Venezuela: who benefits from the crisis?

Last weekend, humanitarian aid was blocked at the border between Venezuela and Colombia. With the support of Donald Trump, as well as Emmanuel Macron, Juan Guaido proclaimed himself president in place of Nicolas Maduro. Is this conservative up-and-comer a defender of democracy? His story does not hold water.

For a month, the US, EU, and reactionary Latin American governments have put pressure to end Maduro’s regime. The few promised “humanitarian help” boxes are nothing compared to the economic sanctions imposed by Trump, who also mentioned he is ready for military intervention.

And yet, Maduro’s regime, like Chavez’ before him, is far from “socialist,” and far from helping the poor. Officer Hugo Chavez had been elected in 1998 with support from the army, becoming president of a country in the midst of social and economic crisis. The rise in oil prices that followed allowed his government to take a few social measures. While this inconvenienced a part of the Venezuelan bourgeoisie with links to the US, Chavez never intended to attack banks or big business. Corruption in his government eroded his popularity. After crashing oil prices ruined the economy, the population ended up living in poverty. This seems to be the opportunity for the US and other great powers to get rid of a regime that they think is not favourable enough to their interests.

There is no supreme saviour, no more Maduro than Chavez than Lula in Brazil where a far-right politician used the crisis to take power. Neither is Guaido, sold to the Venezuelan bourgeoisie and the US. Against deepening poverty in Latin America, workers can only count on their fights.

No to racism, antisemitism, and their political exploitation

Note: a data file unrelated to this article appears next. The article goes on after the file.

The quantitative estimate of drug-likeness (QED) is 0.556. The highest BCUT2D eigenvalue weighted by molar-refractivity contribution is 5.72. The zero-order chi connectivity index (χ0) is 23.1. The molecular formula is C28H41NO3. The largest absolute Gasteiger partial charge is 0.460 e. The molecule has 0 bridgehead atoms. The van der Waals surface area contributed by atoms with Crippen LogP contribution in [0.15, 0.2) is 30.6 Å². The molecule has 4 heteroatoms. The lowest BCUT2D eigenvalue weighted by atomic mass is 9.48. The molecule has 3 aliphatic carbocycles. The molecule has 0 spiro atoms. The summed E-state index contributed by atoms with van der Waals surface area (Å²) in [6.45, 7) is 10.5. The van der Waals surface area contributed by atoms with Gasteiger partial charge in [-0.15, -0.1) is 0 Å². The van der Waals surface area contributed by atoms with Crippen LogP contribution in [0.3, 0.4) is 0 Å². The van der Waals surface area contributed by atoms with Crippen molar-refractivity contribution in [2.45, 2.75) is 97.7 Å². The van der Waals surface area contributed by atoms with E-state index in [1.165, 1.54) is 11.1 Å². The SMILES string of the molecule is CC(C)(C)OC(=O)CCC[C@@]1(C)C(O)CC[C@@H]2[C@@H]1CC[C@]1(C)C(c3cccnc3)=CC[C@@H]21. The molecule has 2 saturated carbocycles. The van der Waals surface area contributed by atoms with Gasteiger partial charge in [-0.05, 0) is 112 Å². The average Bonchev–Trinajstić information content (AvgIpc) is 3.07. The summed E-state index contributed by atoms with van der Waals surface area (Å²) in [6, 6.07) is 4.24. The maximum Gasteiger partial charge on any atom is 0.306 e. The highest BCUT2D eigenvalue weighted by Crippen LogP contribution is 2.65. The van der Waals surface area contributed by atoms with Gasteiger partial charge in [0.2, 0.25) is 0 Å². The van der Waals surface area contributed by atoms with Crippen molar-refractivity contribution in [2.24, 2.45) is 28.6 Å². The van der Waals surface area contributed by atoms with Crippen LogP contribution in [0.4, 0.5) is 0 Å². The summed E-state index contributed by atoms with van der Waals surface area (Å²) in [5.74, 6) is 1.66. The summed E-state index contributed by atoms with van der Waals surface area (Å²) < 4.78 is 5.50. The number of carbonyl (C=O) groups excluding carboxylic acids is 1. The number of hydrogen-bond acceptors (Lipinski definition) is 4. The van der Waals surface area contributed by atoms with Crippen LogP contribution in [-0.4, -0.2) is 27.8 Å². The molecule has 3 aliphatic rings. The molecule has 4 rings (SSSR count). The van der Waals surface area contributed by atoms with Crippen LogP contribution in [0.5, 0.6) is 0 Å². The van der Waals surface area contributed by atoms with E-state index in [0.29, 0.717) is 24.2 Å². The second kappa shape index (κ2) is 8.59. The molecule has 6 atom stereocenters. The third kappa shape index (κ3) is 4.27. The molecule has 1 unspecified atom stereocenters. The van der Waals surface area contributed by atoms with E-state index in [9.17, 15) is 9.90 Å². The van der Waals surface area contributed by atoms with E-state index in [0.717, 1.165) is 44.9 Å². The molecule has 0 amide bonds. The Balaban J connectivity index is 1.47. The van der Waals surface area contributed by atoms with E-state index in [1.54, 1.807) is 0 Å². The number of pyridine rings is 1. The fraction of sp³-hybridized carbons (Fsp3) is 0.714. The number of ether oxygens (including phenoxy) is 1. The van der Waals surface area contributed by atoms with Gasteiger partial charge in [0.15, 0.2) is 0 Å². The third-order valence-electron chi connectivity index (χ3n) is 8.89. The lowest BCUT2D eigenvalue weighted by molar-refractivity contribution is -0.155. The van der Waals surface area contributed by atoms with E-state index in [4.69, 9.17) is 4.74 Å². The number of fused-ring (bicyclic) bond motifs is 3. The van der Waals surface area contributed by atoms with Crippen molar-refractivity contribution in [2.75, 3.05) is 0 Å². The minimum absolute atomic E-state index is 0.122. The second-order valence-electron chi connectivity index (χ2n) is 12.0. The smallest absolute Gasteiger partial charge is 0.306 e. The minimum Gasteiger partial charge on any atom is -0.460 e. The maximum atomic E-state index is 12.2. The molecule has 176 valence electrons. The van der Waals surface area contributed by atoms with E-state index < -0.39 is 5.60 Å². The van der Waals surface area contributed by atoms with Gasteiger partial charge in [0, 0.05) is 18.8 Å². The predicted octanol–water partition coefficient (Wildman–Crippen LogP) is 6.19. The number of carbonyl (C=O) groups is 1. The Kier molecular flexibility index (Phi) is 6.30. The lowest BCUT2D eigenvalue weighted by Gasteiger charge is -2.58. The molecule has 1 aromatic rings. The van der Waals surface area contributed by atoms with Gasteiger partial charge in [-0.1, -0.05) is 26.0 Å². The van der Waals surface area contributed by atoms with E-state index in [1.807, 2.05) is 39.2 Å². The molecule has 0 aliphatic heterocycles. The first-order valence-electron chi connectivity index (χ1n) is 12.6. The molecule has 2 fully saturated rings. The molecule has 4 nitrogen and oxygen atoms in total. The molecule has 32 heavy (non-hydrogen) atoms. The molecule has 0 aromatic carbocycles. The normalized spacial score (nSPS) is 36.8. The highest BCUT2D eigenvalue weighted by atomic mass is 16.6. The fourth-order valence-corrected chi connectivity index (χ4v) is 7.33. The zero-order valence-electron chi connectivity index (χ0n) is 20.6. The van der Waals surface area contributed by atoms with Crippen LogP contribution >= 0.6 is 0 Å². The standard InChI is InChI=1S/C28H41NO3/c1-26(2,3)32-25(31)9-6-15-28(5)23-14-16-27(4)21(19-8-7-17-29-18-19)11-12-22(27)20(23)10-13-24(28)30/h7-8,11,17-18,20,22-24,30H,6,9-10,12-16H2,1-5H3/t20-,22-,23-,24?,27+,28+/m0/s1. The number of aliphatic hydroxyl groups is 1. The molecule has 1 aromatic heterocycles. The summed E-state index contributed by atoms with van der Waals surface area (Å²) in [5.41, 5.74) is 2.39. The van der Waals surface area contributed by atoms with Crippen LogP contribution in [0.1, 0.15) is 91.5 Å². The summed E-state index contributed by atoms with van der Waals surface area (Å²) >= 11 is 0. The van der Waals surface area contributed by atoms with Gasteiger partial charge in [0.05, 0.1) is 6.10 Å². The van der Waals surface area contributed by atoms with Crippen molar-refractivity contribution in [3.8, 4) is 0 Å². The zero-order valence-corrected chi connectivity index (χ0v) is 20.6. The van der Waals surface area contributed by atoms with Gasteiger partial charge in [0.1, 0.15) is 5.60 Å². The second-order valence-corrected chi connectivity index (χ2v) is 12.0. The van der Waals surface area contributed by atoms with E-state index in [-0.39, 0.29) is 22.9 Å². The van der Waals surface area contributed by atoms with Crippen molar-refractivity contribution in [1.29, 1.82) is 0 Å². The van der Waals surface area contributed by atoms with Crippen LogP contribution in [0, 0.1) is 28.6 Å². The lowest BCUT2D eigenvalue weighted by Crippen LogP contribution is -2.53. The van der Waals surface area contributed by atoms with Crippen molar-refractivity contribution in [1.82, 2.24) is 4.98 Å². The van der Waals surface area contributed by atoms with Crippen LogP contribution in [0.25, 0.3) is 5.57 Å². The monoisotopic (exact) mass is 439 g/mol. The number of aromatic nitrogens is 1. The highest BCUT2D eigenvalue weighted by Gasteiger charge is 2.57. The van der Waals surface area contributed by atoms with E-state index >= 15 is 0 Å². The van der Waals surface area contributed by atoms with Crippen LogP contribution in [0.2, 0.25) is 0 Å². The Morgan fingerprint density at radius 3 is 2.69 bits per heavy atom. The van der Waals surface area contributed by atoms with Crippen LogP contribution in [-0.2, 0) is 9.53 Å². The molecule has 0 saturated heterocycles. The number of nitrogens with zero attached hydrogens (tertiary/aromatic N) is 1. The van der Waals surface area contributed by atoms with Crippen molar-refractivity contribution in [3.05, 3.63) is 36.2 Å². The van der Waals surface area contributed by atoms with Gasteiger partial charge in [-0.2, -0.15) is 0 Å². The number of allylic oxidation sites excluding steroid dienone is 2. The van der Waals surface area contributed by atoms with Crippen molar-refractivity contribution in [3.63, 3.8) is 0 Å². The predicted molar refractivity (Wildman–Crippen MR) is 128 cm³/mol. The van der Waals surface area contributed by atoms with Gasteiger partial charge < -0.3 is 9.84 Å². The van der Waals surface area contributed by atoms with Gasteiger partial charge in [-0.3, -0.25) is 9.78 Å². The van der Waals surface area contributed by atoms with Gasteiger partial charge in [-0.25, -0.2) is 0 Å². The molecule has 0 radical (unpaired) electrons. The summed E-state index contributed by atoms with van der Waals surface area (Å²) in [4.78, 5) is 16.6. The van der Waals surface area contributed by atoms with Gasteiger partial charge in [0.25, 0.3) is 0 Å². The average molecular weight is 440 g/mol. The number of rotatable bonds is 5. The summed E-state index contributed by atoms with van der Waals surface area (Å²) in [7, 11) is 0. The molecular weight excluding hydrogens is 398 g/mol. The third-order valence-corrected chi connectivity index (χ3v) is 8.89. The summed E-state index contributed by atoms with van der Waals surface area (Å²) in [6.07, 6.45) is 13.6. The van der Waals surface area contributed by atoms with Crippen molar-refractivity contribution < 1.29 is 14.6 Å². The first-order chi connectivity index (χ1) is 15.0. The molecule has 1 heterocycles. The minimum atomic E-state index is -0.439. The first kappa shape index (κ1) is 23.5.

Since the anti-Semitic insults thrown at Alain Finkielkraut, government and politicians have had a field day vilifying the yellow jackets movement. An opportunity to forget demands about social justice, reinstating the tax on wealth, or increasing purchasing power.

For over a week, all the government’s representatives were on the offensive, They got a lot of help from hate exploiters like Soral and Dieudonne, as well as their friends on the far-right who try to spread their foul ideas at yellow jacket gatherings. But these class enemy make up a small minority in demonstrations. They get expelled from marches, as happened in Lyon two weeks ago, and they get booed in many assemblies. Last Saturday, many banners against racism and antisemitism appeared in the demonstrations.

The ones who light the fuse

Emmanuel Macron can criticise racism all he wants, this does not change his racist anti-migrant policy and cannot make us forget he welcomed, in June 2018, the head of Israel’s far right government, Benyamin Netanyahu. He used the opportunity to mix up antisemitism and antizionism, to discredit all critics of Israel’s policy – including the organised colonisation of Palestinian territories.

Using all their tricks…

Faced with racism accusations, the yellow jackets mobilisation was predicted to weaken. But in fact the number of demonstrators increased last Saturday.

Still shaken by this unending movement, the government used its roughest trick to try and slander the people who fight them. Faced with such hypocrisy, a large number of yellow jackets condemned all kinds of prejudice, xenophobia, racism, and antisemitism. But after three months of fight, the most important topics are social justice, wages, and sharing the wealth. With all due respect to the richest, those who cling to their privileges, and those who serve them…